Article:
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A Holiday in the Happy Valley with Pen and Pencil

Cut above Srinagar to carry off the flood water


Failing

to make anything of it, we landed and had the boat carried over into a wider channel. Three times we were obliged to get out and leave our stalwart crew to force the boat on somehow, and they did it well--hauling, paddling, and shouting invocations to various saints, particularly the one whose name sounds like "jam paws!"

The water had already fallen some four or five feet, but there was plenty left. A great break in the bund between Nusserwanjee's shop and the Punjab Bank allowed us to paddle into the flooded European quarter, past the telegraph office, standing knee-deep in muddy water, up over the main road to Nedou's Hotel, where boats lay moored outside the dining-room windows, then across the lagoon, lightly rippled by a tiny breeze, beneath which lay the polo-ground, to the Residency, where we landed to inspect damages.

The water had been all over the lower storey, but a muddy deposit on the wooden floor, and a brown slimy high-water mark on the door jambs, alone remained to show what had happened. The piano had been hoisted upon a table, carpets and curtains bundled upstairs, and everything, apparently, saved. The poor garden, with its slime-daubed shrubs, broken palings and torn creepers, trailing wisps of draggled foliage in the oozy brown pools, was a sad and pitiful sight, especially when mentally contrasted with the glowing glory of asters and zinneas which it should have been.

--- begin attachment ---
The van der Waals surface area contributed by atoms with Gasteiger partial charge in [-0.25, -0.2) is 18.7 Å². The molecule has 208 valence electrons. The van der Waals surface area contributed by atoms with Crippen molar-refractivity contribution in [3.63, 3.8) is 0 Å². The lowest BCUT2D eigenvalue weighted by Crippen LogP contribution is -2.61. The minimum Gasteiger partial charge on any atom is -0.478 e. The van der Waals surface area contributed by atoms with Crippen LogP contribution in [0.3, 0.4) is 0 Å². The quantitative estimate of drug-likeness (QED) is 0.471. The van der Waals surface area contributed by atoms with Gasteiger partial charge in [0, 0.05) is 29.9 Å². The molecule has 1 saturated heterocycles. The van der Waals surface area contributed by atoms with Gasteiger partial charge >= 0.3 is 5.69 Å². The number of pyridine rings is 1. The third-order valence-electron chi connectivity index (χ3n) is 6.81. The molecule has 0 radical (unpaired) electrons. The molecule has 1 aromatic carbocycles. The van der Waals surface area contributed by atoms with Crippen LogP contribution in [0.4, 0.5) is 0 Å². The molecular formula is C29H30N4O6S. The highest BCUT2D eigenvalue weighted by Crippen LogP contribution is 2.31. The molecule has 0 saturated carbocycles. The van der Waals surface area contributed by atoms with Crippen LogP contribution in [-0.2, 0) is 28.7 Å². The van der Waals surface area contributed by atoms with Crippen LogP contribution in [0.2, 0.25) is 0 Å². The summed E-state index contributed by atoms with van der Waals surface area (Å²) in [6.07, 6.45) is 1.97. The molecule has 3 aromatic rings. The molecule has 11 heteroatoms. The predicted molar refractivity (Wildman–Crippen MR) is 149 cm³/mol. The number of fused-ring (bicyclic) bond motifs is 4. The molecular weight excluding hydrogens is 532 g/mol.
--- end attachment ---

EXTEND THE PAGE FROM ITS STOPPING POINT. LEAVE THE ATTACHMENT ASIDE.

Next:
justify;">The flood has been nearly as bad as the great one of 1903. Fortunately the Spill Canal, cut above Srinagar to carry off the flood water, took off some of the pressure; the bund, also, is three feet higher than it was then, but it gave way in two places--one somewhere near the top, and the other just below the Bank, letting in the river to a depth of ten feet over the low-lying quarter. The stream is now falling fast, and, after doing a little shopping and visiting the post-office, which is temporarily established on the bund in the midst of an amazing litter of desks, boxes, and queer pigeon-holes admirably adapted to lose letters by the score, we spun swiftly down the rushing stream to tea and our cosy dounga.

_Monday, September_ 18.--It was impossible to get our boats up the river yesterday, so I spent the day sketching amidst the most picturesque, but horribly smelly, part of the town; much quinine in the evening seemed desirable as a counterblast to possible malaria.

The sunsets lately have been really magnificent; the poplars and chenars, darkly olive, reflected in the flooded fields against a red gold sky, in the foreground the black silhouettes of the armada.

The days are almost too hot, but the nights are cool and delicious, and the mosquitoes are only noticeable for a brief period of sinful activity about sundown, after which the wicked cease from troubling and the weary are at rest.

At half-past ten this morning we set sail; that is to say, we hired nine extra coolies and a second shikara to tow, and advanced on Srinagar. Hesketh's boat, being the lighter, kept well ahead (here let me note that "bow" in that boat is quite the prettiest girl we have seen in Kashmir, and the minx knows it!), but we had good men, and worked along slowly and steadily up the main river, the side canals being all choked by broken bridges and such like. We crept past the Amira Kadal, or first bridge, about two o'clock, and tied up for lunch, revelling in the most perfect pears, peaches, and walnuts. As a rule the Kashmir fruit is disappointing; abundant and cheap certainly, but not by any means of first-rate quality.


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